Staying Positive and Feeling Good

AffirmationsSo, if the goal is maintaining positive thoughts and feelings, just how does one go about doing that? I’ve employed several techniques that are proving quite effective. One of them stands out above the rest.

Positive Affirmations

Let’s face it, affirmations can be a pain in the ass. I’m not talking about writing them. That’s the easy part: Keep them positive, first-person, present-tense. No, it’s the reciting of them daily that takes time and energy and seldom have I had any luck using them for a consistent, sustained period of time. Until now.

Previously, I’ve tried techniques like reciting them over and over, but then I have to keep them physically written down nearby. I’ve tried memorizing them, but that cuts down on the number of affirmations I can remember. Then there’s finding private time to recite them. Alone time is preferable, lest you sound like a crazy person muttering to yourself.

I’ve also experimented with writing down affirmations over and over again, a la Bart Simpson on the chalkboard, but this, too, is time-consuming and limits the number of affirmations I can use, to mention nothing of hand cramps.

The most effective way I’ve found to employ affirmations is to record them, which is pretty simple these days with all the computer, tablet and phone gadgets that allow for recording. This means I can listen to a good couple of dozen affirmations several times a day, very quickly, without needing anything more than my smart phone or computer nearby.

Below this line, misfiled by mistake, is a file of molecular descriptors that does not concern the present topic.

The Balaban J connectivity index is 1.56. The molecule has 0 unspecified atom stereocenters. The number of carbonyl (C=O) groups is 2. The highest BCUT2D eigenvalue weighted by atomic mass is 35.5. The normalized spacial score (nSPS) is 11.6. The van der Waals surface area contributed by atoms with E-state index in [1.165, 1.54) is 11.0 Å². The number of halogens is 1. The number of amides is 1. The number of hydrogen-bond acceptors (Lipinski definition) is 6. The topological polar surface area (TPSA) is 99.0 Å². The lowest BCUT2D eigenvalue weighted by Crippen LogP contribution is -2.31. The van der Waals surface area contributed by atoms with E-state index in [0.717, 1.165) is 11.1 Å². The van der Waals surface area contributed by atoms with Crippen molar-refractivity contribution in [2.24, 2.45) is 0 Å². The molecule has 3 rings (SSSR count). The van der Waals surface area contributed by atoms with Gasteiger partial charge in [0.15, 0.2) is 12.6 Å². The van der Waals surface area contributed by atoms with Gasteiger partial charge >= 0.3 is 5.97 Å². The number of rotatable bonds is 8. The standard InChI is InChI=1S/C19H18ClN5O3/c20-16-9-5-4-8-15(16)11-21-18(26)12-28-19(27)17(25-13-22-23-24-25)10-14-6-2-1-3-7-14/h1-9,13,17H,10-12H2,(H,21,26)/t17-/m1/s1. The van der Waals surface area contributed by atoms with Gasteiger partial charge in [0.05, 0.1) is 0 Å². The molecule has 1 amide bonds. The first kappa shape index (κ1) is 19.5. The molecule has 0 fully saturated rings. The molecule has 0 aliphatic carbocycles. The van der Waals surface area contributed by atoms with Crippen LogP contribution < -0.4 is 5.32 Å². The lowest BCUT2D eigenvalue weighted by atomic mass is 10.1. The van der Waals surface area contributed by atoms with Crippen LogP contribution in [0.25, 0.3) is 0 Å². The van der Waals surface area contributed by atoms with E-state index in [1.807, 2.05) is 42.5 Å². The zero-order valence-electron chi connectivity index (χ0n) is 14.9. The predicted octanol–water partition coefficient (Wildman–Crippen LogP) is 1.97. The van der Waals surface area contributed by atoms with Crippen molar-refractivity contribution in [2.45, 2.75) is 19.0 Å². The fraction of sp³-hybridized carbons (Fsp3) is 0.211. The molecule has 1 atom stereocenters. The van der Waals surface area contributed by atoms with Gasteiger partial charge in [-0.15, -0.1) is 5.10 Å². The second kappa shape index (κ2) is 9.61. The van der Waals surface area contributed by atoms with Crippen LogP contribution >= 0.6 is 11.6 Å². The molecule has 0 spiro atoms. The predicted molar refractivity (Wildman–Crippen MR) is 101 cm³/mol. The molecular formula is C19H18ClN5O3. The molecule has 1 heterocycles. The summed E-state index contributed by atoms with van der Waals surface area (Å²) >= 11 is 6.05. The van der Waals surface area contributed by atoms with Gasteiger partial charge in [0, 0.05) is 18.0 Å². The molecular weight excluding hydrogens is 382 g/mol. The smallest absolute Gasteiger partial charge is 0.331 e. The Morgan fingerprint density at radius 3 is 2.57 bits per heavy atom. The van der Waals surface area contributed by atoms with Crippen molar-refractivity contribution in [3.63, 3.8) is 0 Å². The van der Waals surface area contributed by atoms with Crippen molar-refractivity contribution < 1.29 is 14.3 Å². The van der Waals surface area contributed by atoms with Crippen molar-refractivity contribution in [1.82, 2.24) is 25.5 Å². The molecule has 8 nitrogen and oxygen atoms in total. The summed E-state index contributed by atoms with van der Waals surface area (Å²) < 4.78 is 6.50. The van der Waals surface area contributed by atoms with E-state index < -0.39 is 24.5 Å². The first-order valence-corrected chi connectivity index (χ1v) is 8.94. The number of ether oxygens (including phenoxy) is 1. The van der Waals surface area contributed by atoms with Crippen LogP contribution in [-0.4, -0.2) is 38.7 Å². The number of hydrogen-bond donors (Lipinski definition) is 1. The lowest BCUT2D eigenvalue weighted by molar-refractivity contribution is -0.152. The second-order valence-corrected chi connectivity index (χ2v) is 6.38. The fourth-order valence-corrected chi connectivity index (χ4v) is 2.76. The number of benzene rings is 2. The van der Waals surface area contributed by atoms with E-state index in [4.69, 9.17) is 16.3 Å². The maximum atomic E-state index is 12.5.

I’ve mixed my affirmations with dramatic music, which I find heightens the effect and allows me to feel the intent behind the affirmations more than if I was just hearing my voice. I have two separate sound tracks that I use, with the affirmations recited in a different order, to keep things fresh.

For the morning affirmations I use tracks from the movie Tron Legacy, which if you’ve ever heard it has this driving, insistent techno-beat that suggests we really are all in The Matrix and that, yes, focusing your thoughts positively can actually affect The Matrix.

My evening tracks are from the movie Somewhere In Time, from the scenes in which protagonist Richard Collier is trying to hypnotize himself back in time to the year 1912. If you know that scene, you’ll realize that what he’s done is record and playback affirmations for himself.

My affirmations take twelve to fourteen minutes to play. I listen to them while walking to and from my bus to the office, which allows me to repeat internally what I’m hearing and really feel the power of what I’m saying.

How have they worked so far? I credit them for remembering to keep mindful of my thoughts, to realize throughout the day how vitally important staying positive and feeling good is. They are a mental cue that I really can let go of negativity and redirect my awareness toward something positive. They remind me to trust, to focus on the right frequency and let The Universe take care of the rest.

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Brian Mercer is the author of the supernatural YA novel, Aftersight (Astraea Press, 2013). He is also co-author with Robert Bruce of Mastering Astral Projection: 90-Day Guide to Out-of-body (Llewellyn, 2004) and The Mastering Astral Projection CD Companion (Llewellyn, 2007). A board member of the Pacific Northwest Writers Association and senior editor at Author Magazine, he lives in Seattle with his wife, Sara, and their three cats.